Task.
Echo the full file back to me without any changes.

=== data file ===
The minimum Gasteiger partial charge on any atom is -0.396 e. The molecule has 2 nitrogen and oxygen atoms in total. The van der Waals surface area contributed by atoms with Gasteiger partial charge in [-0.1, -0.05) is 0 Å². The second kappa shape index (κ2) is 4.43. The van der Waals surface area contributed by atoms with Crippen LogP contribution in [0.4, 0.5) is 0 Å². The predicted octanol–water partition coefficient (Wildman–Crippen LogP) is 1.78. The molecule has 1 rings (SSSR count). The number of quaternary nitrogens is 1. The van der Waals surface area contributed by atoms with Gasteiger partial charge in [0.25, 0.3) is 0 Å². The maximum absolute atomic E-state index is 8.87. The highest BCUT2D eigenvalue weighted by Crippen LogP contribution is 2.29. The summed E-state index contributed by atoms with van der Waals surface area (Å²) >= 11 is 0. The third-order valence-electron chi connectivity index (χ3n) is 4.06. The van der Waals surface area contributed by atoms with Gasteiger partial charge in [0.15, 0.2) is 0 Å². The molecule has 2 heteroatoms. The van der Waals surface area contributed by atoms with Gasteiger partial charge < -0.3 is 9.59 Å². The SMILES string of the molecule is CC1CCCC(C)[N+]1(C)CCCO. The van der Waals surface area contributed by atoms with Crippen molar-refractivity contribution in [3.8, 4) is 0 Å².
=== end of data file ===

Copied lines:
The minimum Gasteiger partial charge on any atom is -0.396 e. The molecule has 2 nitrogen and oxygen atoms in total. The van der Waals surface area contributed by atoms with Gasteiger partial charge in [-0.1, -0.05) is 0 Å². The second kappa shape index (κ2) is 4.43. The van der Waals surface area contributed by atoms with Crippen LogP contribution in [0.4, 0.5) is 0 Å². The predicted octanol–water partition coefficient (Wildman–Crippen LogP) is 1.78. The molecule has 1 rings (SSSR count). The number of quaternary nitrogens is 1. The van der Waals surface area contributed by atoms with Gasteiger partial charge in [0.25, 0.3) is 0 Å². The maximum absolute atomic E-state index is 8.87. The highest BCUT2D eigenvalue weighted by Crippen LogP contribution is 2.29. The summed E-state index contributed by atoms with van der Waals surface area (Å²) >= 11 is 0. The third-order valence-electron chi connectivity index (χ3n) is 4.06. The van der Waals surface area contributed by atoms with Gasteiger partial charge in [0.15, 0.2) is 0 Å². The molecule has 2 heteroatoms. The van der Waals surface area contributed by atoms with Gasteiger partial charge < -0.3 is 9.59 Å². The SMILES string of the molecule is CC1CCCC(C)[N+]1(C)CCCO. The van der Waals surface area contributed by atoms with Crippen molar-refractivity contribution in [3.8, 4) is 0 Å².